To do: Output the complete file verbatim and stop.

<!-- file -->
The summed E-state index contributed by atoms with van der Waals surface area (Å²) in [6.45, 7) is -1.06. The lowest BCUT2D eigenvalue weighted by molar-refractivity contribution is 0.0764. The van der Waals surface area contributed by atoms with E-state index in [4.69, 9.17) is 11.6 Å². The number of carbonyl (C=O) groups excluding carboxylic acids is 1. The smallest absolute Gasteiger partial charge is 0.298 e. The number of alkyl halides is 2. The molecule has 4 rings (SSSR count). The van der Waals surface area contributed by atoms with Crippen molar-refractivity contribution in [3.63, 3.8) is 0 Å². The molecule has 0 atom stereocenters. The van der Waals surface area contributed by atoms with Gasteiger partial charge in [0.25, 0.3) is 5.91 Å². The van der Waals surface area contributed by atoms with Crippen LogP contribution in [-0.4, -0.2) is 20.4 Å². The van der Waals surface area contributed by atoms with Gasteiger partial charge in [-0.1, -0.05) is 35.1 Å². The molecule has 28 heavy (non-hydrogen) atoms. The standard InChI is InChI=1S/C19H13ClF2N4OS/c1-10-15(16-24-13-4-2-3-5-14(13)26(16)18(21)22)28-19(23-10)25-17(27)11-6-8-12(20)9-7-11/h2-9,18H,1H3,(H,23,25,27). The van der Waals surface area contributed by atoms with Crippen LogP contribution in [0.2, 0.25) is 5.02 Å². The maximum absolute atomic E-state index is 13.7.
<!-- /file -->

The summed E-state index contributed by atoms with van der Waals surface area (Å²) in [6.45, 7) is -1.06. The lowest BCUT2D eigenvalue weighted by molar-refractivity contribution is 0.0764. The van der Waals surface area contributed by atoms with E-state index in [4.69, 9.17) is 11.6 Å². The number of carbonyl (C=O) groups excluding carboxylic acids is 1. The smallest absolute Gasteiger partial charge is 0.298 e. The number of alkyl halides is 2. The molecule has 4 rings (SSSR count). The van der Waals surface area contributed by atoms with Crippen molar-refractivity contribution in [3.63, 3.8) is 0 Å². The molecule has 0 atom stereocenters. The van der Waals surface area contributed by atoms with Gasteiger partial charge in [0.25, 0.3) is 5.91 Å². The van der Waals surface area contributed by atoms with Crippen LogP contribution in [-0.4, -0.2) is 20.4 Å². The van der Waals surface area contributed by atoms with Gasteiger partial charge in [-0.1, -0.05) is 35.1 Å². The molecule has 28 heavy (non-hydrogen) atoms. The standard InChI is InChI=1S/C19H13ClF2N4OS/c1-10-15(16-24-13-4-2-3-5-14(13)26(16)18(21)22)28-19(23-10)25-17(27)11-6-8-12(20)9-7-11/h2-9,18H,1H3,(H,23,25,27). The van der Waals surface area contributed by atoms with Crippen LogP contribution in [0.2, 0.25) is 5.02 Å². The maximum absolute atomic E-state index is 13.7.